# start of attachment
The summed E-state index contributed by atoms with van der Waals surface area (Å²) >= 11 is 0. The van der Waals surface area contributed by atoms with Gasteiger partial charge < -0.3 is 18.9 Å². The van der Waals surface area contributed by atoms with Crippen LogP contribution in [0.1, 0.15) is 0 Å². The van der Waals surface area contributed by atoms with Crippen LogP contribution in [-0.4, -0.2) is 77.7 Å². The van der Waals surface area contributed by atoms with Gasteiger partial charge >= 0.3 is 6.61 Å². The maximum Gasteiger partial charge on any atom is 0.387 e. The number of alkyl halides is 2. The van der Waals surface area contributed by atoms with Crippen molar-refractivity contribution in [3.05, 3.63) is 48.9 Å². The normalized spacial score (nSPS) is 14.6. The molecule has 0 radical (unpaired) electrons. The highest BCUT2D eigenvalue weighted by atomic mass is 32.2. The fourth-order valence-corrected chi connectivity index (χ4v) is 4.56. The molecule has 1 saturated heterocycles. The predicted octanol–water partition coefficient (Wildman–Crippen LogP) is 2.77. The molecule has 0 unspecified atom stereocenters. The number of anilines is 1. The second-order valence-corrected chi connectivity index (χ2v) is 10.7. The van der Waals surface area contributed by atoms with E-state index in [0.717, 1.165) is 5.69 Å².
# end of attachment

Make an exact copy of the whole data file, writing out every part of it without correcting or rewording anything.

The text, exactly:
The summed E-state index contributed by atoms with van der Waals surface area (Å²) >= 11 is 0. The van der Waals surface area contributed by atoms with Gasteiger partial charge < -0.3 is 18.9 Å². The van der Waals surface area contributed by atoms with Crippen LogP contribution in [0.1, 0.15) is 0 Å². The van der Waals surface area contributed by atoms with Crippen LogP contribution in [-0.4, -0.2) is 77.7 Å². The van der Waals surface area contributed by atoms with Gasteiger partial charge >= 0.3 is 6.61 Å². The maximum Gasteiger partial charge on any atom is 0.387 e. The number of alkyl halides is 2. The van der Waals surface area contributed by atoms with Crippen molar-refractivity contribution in [3.05, 3.63) is 48.9 Å². The normalized spacial score (nSPS) is 14.6. The molecule has 0 radical (unpaired) electrons. The highest BCUT2D eigenvalue weighted by atomic mass is 32.2. The fourth-order valence-corrected chi connectivity index (χ4v) is 4.56. The molecule has 1 saturated heterocycles. The predicted octanol–water partition coefficient (Wildman–Crippen LogP) is 2.77. The molecule has 0 unspecified atom stereocenters. The number of anilines is 1. The second-order valence-corrected chi connectivity index (χ2v) is 10.7. The van der Waals surface area contributed by atoms with E-state index in [0.717, 1.165) is 5.69 Å².